The weather was perfect, but a bit junk for a 25-mile bike ride through East Oahu. I managed a pretty good swim of the 750-meters in under 18 minutes. The first transition, T1, was like the longest barefoot run ever! Once on my bike, I could gain composure as that is my favorite event in a triathlon. Before I reached the top of Diamond Head Road, I saw somebody fixing a tire. There were a few more competitors along the bike route having to do the same. Blustery and rainy weather dislodges all kinds of crap from the road that can puncture a tire in an instant. And it is no fun to change a tire in the pouring rain. I’ve been extremely lucky in this instance. I got back to the staging area for T2 with a bike ride that was about five minutes faster than last year’s. I popped off my helmet, changed my sunglasses, put on socks and shoes, grabbed a gel and a swig of my Infinit Lavagal sport drink, and headed for the hills. My average running pace was 13-minute miles for the 10k. Yes, that’s slow for everyone else, but not bad for me. I had to do a little bit of walking, but I finished hard and fast. I hope that next year I’ll finish in under three hours. My 2012 time was 03:10:17. My 2013 time was 03:05:15.

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Exiting the swim in front of a guy who took off in the wave before me. Booyah!

How did I get here?

Kristin “KC” Carlberg helped me find my comfort zone with her company, TryFitness, which is dedicated to helping women of all shapes and sizes achieve their personal fitness goals. If you think this might be you or someone you know, follow the link and begin an incredible journey. Orientations include women from all walks of life, in all shapes and sizes, aged 20-something to senior retirees. The one thing in common is that we all want a push, we all want accountability. Without it I wouldn’t ride my bicycle up Sierra Heights Drive or Pineapple Hill, I wouldn’t take on open-ocean swims, and I would never jog more than a trot. Squeeze my body into a spandex trisuit? Two years ago that would have been a whole lotta nope.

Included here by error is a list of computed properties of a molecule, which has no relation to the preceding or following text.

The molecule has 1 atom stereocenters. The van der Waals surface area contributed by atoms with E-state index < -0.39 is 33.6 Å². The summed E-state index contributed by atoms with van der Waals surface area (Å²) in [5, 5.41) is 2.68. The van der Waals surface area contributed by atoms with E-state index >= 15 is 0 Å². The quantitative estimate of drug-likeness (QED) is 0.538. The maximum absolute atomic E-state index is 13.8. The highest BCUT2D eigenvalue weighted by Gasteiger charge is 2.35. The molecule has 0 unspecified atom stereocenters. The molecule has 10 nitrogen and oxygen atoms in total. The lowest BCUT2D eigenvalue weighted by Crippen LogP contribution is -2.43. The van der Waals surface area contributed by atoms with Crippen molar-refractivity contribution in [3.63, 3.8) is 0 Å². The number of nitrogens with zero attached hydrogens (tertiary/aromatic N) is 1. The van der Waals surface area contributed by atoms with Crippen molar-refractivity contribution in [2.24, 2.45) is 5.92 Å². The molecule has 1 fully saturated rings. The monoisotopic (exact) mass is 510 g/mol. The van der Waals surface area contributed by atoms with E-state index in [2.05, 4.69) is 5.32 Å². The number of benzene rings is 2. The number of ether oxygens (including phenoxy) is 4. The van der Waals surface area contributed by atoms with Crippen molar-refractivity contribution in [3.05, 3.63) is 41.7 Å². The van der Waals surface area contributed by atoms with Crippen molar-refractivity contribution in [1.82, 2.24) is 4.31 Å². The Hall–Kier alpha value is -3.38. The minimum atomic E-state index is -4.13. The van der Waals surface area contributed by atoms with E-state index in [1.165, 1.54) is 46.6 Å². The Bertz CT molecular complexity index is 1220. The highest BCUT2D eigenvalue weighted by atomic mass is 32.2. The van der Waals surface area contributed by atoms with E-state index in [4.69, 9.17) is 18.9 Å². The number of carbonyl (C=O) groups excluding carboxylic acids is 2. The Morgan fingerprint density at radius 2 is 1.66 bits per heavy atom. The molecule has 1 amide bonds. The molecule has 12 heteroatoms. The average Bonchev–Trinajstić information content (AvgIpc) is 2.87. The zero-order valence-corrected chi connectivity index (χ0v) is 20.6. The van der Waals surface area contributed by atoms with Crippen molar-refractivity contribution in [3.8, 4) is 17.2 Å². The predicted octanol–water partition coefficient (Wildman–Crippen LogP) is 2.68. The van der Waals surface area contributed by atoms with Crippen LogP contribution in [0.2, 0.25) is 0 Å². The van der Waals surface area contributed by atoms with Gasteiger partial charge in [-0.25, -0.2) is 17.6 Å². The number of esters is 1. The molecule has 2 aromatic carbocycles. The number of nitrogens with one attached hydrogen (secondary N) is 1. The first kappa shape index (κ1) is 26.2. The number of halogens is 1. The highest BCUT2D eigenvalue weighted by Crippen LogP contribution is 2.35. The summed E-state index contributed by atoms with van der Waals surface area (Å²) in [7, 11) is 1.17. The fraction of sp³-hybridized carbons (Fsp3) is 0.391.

Now it’s yes. Yesterday I sent a message to Oahu’s premier sporting event organizer Chris Gardner and told him a weekend without hearing his voice on a bullhorn is boring. It’s true. I’m addicted to participating in all of these active events that help me realize personal goals. I’m rarely on the podium, but my personal victories are immeasurable. And I am so very fortunate that my husband gets up a few minutes before me each time to brew espresso shots and then join me as we drive at the pre-butt-crack-of-dawn to the starting line, camera in tow.

My abs are not ripped, I drink wine, and I can’t stand doing planks. I’m unemployed, STILL, and I believe training and participating in these events helps me feel a sense of accomplishment and gives me confidence as I inquire about jobs. In fact, yesterday as I was doing the Tinman run, I thought to myself how I really want to translate these personal achievements into plusses as I approach my personal intersection of joy: Happy family, satisfying job, physical fitness, and emotional balance. It gets better with each step I take. It gets better. I just need a personal conversion table.

Haleiwa Triathlon, HPH 10k

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Third place, winners' circle. Age group: 50-54, Women Who Refuse To Act Their Age.

Third place, winners’ circle. Age group: 50-54, Women Who Refuse To Act Their Age.

On Saturday I completed my first triathlon of 2013. On Sunday I completed my first and probably only 10k of 2013. In about two weeks Try Fitness training for the June 1 Honu 70.3  begins.

Finishing the bike leg.

Finishing the bike leg.